Leslie Ruminski, our Director of Operations, has volunteered for the Providence Festival of Trees Gala, which benefits Providence Children’s Health Services. She enjoys this opportunity to volunteer with her group of friends for a good cause. Together, PANW, the Children’s Health Alliance, Metropolitan Pediatrics, and Santa collaborate in the spirit of the season and donate toward critical research and services for newborns.
How Volunteering Helps
Dr. Birk recognizes that volunteering allows his children to contribute to something bigger than themselves, an essential element for cultivating resiliency. He and his family work at the Oregon Food Bank monthly. “We do this to help our children understand that a child can make a world a better place. Also, it gives our children a sense of purpose and motivates them to take actions and make choices that will improve the world.”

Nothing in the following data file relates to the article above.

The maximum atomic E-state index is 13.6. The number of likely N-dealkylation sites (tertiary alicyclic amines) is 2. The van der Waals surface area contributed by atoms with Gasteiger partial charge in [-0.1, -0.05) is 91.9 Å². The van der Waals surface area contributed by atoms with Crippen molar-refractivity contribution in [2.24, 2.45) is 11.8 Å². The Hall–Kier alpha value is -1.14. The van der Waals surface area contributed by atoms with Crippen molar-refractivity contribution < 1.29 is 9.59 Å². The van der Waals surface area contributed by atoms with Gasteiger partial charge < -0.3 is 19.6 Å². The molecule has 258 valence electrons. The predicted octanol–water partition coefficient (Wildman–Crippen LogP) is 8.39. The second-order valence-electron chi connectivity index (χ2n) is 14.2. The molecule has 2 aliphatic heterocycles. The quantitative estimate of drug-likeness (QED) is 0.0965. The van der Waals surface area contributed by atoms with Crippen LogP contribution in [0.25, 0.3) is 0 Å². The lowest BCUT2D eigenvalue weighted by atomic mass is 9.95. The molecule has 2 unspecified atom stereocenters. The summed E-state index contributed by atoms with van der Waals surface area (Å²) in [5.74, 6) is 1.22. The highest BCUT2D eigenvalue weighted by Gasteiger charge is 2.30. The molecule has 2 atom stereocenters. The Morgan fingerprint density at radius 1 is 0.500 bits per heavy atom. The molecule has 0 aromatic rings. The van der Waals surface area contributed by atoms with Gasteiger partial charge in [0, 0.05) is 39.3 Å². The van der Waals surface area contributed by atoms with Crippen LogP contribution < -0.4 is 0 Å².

Similarly, Dr. Dahl’s son volunteers with his basketball team to serve hot meals to the homeless. Through this, he has come to recognize that volunteering is ultimately about being there for someone who needs help.
At PANW, we have so much to be grateful for this year- our patients, our community, and our staff. We hope you will gather your friends and family, and join us in giving back to our community throughout the year, not just this holiday season. Your time, compassion, and a warm smile can make all the difference in someone’s life.